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Areas taught: Sculpture and Glass
Fine Arts Building Room 109
Charles Wells has earned a BFA from Midwestern State University and a MFA from Texas Christian University. He strives to ensure that each piece is visually engaging, thought provoking, and entertaining. It is his hope that the viewer will enjoy the formal playfulness and seek deeper meaning.
Areas taught: Photography and Digital Arts
Fine Arts Building Room 207B
Justin Hodges is an interdisciplinary artist, originally from Southeast Georgia. He received a BFA in photography from Georgia Southwestern State University and an MFA from the University of Cincinnati where he focused on new media installation. Justin is responsible for teaching traditional Wet Lab and Digital Photography, as well as Digital Arts. Justin’s work addresses the proliferation of digital technologies, and the ways in which these technologies shape perception and the natural world. His work has been exhibited nationally and internationally, including the Kunsthalle Weißensee in Berlin, Germany, Lanzhou City University, Lanzhou, China, Inert Gallery, New York, New York, Jajaja Space at the University of Notre Dame, Skylab Gallery in Columbus, Ohio, and the Phyllis Weston Gallery, Cincinnati, Ohio. Justin now serves on the board of the Americus and Sumter County Arts Council.
Areas taught: Painting and Drawing
Fine Arts Building Room 104
My work has focused for over 30 years on a variety of limits to idea formation, from slow geological processes, mathematical constructions of multi-dimensional space/time to dehumanization processes including anti-Semitism to the boundaries of knowing the origins of human ideas. The idea-machine of history churns our ideas reformulating, reconfiguring, renewing as they drop onto tables or the ground. Some are eaten immediately; some are covered with a blanket of cold, white glistening snow. A snowball begins to roll and arbitrarily accretes ideas in its path. The huge snowball melts, depositing the ideas, the heavier ones drop out first, smaller ones fill in gaps. This process has no connection to origins, chronology or importance. These ideas are sometimes found, analyzed, reused without accurate citations. FLOW is the process of unrecorded idea transmission. FLOW is the process of unrecorded idea transmission.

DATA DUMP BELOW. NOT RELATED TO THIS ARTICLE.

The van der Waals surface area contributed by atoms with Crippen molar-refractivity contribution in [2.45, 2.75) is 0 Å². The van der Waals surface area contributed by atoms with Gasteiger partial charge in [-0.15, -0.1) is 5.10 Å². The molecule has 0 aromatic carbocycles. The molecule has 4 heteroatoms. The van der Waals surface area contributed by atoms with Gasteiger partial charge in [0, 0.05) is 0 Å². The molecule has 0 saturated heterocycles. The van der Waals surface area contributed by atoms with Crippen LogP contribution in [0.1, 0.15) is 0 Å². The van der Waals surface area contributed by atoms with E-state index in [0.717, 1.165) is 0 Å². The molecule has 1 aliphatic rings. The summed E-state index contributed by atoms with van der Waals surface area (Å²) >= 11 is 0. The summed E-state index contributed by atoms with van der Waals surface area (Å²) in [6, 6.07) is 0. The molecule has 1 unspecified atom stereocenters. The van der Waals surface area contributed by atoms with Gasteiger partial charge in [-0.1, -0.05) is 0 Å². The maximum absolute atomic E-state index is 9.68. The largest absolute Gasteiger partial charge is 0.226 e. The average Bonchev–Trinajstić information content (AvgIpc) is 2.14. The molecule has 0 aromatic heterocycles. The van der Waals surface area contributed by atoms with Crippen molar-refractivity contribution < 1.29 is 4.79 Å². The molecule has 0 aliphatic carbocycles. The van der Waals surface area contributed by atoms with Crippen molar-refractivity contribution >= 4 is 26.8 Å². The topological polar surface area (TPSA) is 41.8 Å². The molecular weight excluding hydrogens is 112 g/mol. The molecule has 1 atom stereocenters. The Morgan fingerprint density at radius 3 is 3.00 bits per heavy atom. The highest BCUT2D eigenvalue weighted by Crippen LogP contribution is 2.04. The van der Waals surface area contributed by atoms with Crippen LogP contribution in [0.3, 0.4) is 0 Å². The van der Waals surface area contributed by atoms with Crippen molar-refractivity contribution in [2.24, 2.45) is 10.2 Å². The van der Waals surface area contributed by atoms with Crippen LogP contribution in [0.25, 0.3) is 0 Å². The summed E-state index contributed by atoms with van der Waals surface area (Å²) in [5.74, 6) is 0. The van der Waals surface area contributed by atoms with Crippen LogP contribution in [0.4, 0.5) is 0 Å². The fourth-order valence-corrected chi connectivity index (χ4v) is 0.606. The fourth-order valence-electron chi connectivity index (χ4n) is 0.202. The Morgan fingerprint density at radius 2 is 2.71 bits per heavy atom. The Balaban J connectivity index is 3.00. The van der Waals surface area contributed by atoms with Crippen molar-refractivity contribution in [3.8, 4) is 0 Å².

Laurel, originally from Pittsburgh, PA, received her BFA in Painting in 1974 and her MFA in Painting in 1977, from the University of Cincinnati. She has done post-graduate study at UCLA in Paleoecology, Sculpture and Scientific Illustration (1982), University of Tasmania Centre for the Arts in Semiotics (Australia, 1986), University of Tel Aviv in Hebrew (Israel, 1988) and a variety of coursework at GSW from Sociology of Religion, Literature, to Math and Culture (1979-2011). She has been a professor at GSW since 1978 and the chair of the department since 2007. Laurel has taught or presented visiting lectures at a variety of universities: University of Tasmania, Royal Melbourne Institute of Technology, Tel Aviv University, UC San Diego, Maryland Institute of Art, St. Mary’s University, Winona MN, University of Wisconsin, Whitewater and U of Georgia. Laurel’s exhibition record spans her career with regional, national and international venues and her work is included in several museum permanent collections: The Jewish Museum of NYC, The Skirball Museum at NYU, Cincinnati Museum of Art, List College at Columbia University, NYC Collection and the Macon Georgia Museum of Arts and Sciences. She teaches all levels of drawing and painting at GSW.
Areas taught: Art History, Ceramics, and Printmaking
Fine Arts Building Room 106
Keaton, originally from St. Louis, MO, is responsible for teaching both Art History and Ceramics. Keaton earned his BFA in Ceramics at Missouri State University his MFA in Ceramics from Kent State University and an MA in Art History from Virginia Commonwealth University. Keaton works as a practicing artist exhibiting widely in regional, national and international exhibitions. In recent years he has directed study abroad programs to both China and Africa. Keaton has been awarded numerous grants, while at GSW he has twice received a Distinguished Professor Grant a Faculty Development Grant and was also awarded the William B. King Family Endowment Grant to participate in an international ceramics conference in Jingdezhen, China. Keaton also received the 2009-2010 President’s Award for Excellence in Service and has twice served on the Faculty Senate. His research interests include the history of Craft and Craft theory, as well as the impact of theory on contemporary art. Keaton has given workshops and presentations nationally and internationally and was recently a Visiting Scholar at the Xi’an Academy of Fine Art in Xi’an China. Since the Fall of 2012 Keaton has been the Creative Director of the Dunhuang Creative Center established at Lanzhou City University where he teaches each summer and serves as a Professor of Art. His research into the use of indigenous materials for ceramic production is being funded by the Gansu Provincial Government and he has been given official status as a Foreign Expert. Keaton also currently serves as the President of the Americus and Sumter County Arts Council.